'Seeing as I made it, I can tell you for a fact 'quick escapes' weren't anything I thought about having to do while wearing this dress.'
'You made it? That's awesome — I mean,' he amended, 'my lady is most talented. And I've gone and ripped it like an uncouth knave.'
'You saved my life, sir. I can fix the dress. My pride, however, is pretty badly bruised. Us damsels are expected to be self-rescuing these days.'
A laugh echoed inside the knight's helm. 'Don't feel bad, my lady, we have a yearly quota of damsel saving we must meet, else they revoke our right to ride in the joust, and also our right to say 'forsooth' and 'verily'. In truth, it is you who have helped me.' The humour in his words melted away some of the embarrassment that Connie was feeling.
'I guess you're riding this afternoon?' Connie asked, though from the knight's attire and saddled horse it was obvious. She wondered why she was trying to prolong the conversation. Her stomach fluttered. The last of the adrenaline, she told herself.
'I am indeed,' the knight answered. 'Forgive me, I forgot my manners. I am Sir Justin.'
'I am Lady Constance, of the House Felicitous,' Connie replied. 'You'll have to imagine my curtsy, I don't quite trust my legs yet.'
'Lady Constance. What a lovely name.'
Connie resisted her usual reaction of making a face when someone told her that her long, unwieldy and out-of-date name was lovely.
'Thank you. It takes a long time to embroider, and takes up far too much room on my business cards,' she said. 'Look, I honestly — I mean, verily — I just cannot thank my lord enough for saving my life. I have nothing with which to repay the debt.'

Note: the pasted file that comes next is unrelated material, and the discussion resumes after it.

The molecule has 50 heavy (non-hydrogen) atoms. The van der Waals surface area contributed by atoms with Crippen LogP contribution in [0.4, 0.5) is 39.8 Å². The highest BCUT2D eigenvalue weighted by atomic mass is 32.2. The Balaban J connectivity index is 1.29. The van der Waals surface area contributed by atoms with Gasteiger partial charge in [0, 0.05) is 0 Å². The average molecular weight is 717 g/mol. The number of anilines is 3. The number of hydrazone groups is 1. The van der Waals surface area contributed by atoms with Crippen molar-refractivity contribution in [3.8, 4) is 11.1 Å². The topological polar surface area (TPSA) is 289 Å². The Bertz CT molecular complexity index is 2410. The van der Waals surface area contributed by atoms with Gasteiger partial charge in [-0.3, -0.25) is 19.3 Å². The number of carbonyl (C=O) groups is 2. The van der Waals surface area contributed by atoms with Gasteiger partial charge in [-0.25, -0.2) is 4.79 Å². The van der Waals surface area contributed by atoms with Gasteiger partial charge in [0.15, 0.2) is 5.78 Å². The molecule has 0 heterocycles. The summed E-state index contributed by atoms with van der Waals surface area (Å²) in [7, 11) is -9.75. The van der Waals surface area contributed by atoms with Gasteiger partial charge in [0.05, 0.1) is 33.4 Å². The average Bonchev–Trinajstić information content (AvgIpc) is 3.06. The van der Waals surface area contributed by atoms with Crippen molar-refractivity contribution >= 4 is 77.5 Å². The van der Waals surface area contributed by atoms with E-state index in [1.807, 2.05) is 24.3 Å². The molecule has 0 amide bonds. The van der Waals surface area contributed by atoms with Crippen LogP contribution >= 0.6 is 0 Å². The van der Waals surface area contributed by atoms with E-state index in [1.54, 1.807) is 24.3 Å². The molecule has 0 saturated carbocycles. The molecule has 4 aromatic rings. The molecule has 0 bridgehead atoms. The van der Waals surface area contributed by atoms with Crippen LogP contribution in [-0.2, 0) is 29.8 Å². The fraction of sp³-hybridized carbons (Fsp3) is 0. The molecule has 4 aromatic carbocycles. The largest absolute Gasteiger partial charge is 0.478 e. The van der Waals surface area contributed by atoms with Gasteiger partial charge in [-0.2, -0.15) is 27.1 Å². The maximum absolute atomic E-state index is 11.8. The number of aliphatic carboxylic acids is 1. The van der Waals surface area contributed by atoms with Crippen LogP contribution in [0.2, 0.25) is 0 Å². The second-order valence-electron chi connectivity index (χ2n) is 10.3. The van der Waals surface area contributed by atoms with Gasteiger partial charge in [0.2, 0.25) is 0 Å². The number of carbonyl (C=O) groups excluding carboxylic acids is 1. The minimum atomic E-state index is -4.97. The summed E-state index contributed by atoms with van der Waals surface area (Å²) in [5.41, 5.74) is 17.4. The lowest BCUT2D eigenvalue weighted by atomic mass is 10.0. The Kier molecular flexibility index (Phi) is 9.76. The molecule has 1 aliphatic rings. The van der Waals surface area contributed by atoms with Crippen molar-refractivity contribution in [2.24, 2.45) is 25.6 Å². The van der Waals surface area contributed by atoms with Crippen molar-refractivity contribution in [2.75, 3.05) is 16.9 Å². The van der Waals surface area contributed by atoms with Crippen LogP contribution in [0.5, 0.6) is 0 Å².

The knight hesitated for a moment. 'Perhaps I could take a small favour to ride with this afternoon? Mayhap the good fortune of our meeting will carry with it and stand me in good stead in the tourney.'
Connie blinked in surprise, then laughed. How wonderfully fitting with the pageantry of the faire! 'I would be delighted to,' she told him. Stooping down, she ripped a length of red velvet off the bottom of her skirt.
'My lady, your dress!' the knight interrupted, startled.
'Worry not, I'm lopping half a foot off the damn hem as soon as I get back to my castle,' Connie told him with a grin. Now that the adrenaline was wearing off, she could feel her good humour returning, and she handed the knight a length of red fabric. Sir Justin took it and kissed her hand — or more accurately, held her hand to the visor of his helm. Connie wasn't sure what to say next; surely it was time for the knight to go, yet neither of them seemed to want the conversation to end.
She was saved from having to think of anything when two people came running up the hill.
'The horse float, was anyone hurt?' a young woman with a faire staff badge asked between breaths.
'No, we're both fine. Sir Justin got me out of the way in time.'
'Damn lucky that, ma'am, we are so sorry,' the staff member babbled. The young man with her had been up on the rise with the horse float. He looked deathly pale. Sir Justin helped Connie to her feet.
'Whoever was trying to park that float needs to have their hide tanned,' Sir Justin said tartly to them, before turning to Connie. 'I thank my lady for her favour. Now I best make haste, lest I am disqualified from the tilt for being tardy. I am very glad you are all right.' Sir Justin mounted his horse with a nod to the three of them and rode away.
Connie didn't want to be left with the grovelling faire employee, who seemed worried about being sued, nor the young man who was evidently responsible for almost crushing her. At their insistence, Connie spent fifteen minutes filling in a form, going over the story, pointing out where she'd been sitting, repeating what she'd heard and reassuring the shaking young man that she was all right and there was no lasting harm done.